From Joe Fellegy’s column in Outdoor News April 4, 2014
DNR announcements about record-low walleye, quotas, and “radical angling regs for pike, bass, and walleyes,” have triggered a firestorm of “public concern and disgust.”
Distrust of DNR and state leadership is growing. It comes from their focus on a flawed [co-management] system, rather than on “citizen-stakeholders and a Minnesota resource treasure.”
It’s all about “eco-system complexities.” Little mention is made of “spawning-time tribal gill-net fishing …. and the related ‘treaty fisheries management.’ “
Pike explosion? Now an alleged Northern Pike assault becomes one of those complexities. DNR then responds with regs to greatly increase the number of pike taken, including “A 10-pike limit. Darkhouse pike-spearing revived on waters famed for trophy pike and muskies. Pike season extended a month.” Yet there is little to justify such “radical ‘pro-active’ management” of pike. And it’s unlikely to draw attention away from the walleye fiasco.
Smallmouth bass regs The new, generous, smallmouth bass regs may also serve the same [unstated] agenda regarding walleye. Although the bass regs have generated a lot of static from bass pros. ‘Hooking mortality’ scam DNR adds “hooking mortality” to the catch-and-keep figure. The more regs force walleye anglers to catch and release, “the more they’re punished with hooking mortality.”
Not ‘common sense’ DNR is concerned about crash of smaller walleyes is about numbers. But “treaty management’s emphasis is on total pounds.” That means the walleye quota could be reached much more quickly.
A resource and ‘heritage’ surrender! Many Minnesotans are unaware that their state government has, in a real sense, surrendered half the Mille Lacs fish resource plus half the state’s management authority over a huge state asset–with all the economics, culture, and Minnesota outdoor heritage that attach. The ridiculous 50-50 state-tribal pike and perch allocations have long been in play. Several years ago tribal managers noted they could go for 50 percent of the annual safe harvest level (SHL) on walleyes too. …. Don Pereira, DNR Fisheries Chief, affirmed the system: “The Bands’ declaration is deducted from the total SHL and the balance is for State anglers. If the Bands’ declaration is greater than half the SHL, then they are reduced to half the SHL.”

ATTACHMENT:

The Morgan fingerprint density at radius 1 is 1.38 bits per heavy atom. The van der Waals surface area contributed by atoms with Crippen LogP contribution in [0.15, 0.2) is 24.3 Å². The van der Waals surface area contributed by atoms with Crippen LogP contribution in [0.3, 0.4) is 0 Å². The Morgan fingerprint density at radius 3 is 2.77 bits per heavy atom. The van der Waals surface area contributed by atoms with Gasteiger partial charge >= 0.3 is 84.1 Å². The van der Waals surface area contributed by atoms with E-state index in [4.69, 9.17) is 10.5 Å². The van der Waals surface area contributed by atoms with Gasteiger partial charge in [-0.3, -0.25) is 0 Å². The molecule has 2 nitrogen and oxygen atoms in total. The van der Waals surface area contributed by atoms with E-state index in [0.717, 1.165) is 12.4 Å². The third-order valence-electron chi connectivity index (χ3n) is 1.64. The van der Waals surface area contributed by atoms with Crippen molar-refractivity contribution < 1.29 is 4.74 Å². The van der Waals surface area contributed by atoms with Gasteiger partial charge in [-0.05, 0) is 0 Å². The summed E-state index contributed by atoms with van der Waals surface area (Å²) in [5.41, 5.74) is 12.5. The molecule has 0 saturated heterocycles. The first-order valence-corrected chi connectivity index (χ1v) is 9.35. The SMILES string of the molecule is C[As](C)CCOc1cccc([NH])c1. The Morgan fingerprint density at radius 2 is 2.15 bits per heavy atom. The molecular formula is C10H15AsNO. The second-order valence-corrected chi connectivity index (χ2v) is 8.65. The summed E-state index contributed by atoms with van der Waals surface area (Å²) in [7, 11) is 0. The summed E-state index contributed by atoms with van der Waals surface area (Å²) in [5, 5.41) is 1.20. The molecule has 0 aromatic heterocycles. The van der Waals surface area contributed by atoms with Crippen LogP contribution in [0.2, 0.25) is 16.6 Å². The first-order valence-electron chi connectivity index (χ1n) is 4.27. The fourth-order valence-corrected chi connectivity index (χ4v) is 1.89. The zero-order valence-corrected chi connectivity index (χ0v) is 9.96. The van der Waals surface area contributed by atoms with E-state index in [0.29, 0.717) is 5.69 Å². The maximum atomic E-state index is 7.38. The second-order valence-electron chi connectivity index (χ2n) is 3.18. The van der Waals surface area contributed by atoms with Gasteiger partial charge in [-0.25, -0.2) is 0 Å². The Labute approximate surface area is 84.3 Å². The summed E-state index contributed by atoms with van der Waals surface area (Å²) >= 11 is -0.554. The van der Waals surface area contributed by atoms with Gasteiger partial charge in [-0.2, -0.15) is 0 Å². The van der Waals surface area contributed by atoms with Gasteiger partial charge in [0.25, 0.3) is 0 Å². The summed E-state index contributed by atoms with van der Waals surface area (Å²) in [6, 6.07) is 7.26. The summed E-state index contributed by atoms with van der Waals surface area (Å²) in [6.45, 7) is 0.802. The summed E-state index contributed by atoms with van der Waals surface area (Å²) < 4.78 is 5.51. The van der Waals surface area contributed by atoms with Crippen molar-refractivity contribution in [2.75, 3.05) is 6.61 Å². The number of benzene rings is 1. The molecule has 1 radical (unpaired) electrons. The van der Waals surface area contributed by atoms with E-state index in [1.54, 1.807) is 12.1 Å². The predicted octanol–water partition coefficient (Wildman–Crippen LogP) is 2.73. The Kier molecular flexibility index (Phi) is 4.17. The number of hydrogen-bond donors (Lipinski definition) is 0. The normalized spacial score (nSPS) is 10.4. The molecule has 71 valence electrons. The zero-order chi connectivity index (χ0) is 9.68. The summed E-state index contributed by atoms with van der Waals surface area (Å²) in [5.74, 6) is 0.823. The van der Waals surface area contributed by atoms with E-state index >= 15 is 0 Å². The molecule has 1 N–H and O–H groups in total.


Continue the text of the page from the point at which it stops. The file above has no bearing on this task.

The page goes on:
Surely the 1998 Hunting and Fishing Amendment to Minnesota’s Constitution, as well as the 2008 Legacy Amendment, didn’t cut half the Mille Lacs fishery, traditionally Minnesota’s largest, from Minnesota’s outdoor heritage or from state management responsibility. Maybe DNR Commissioner Tom Landwehr, Attorney General Lori Swanson, Governor Mark Dayton, and legislators on House and Senate natural-resources committees can elaborate.
Read more: Mille Lacs: DNR’s terrible disconnect, and what comes next? By Joe Fellegy Outdoor News–April 4, 2014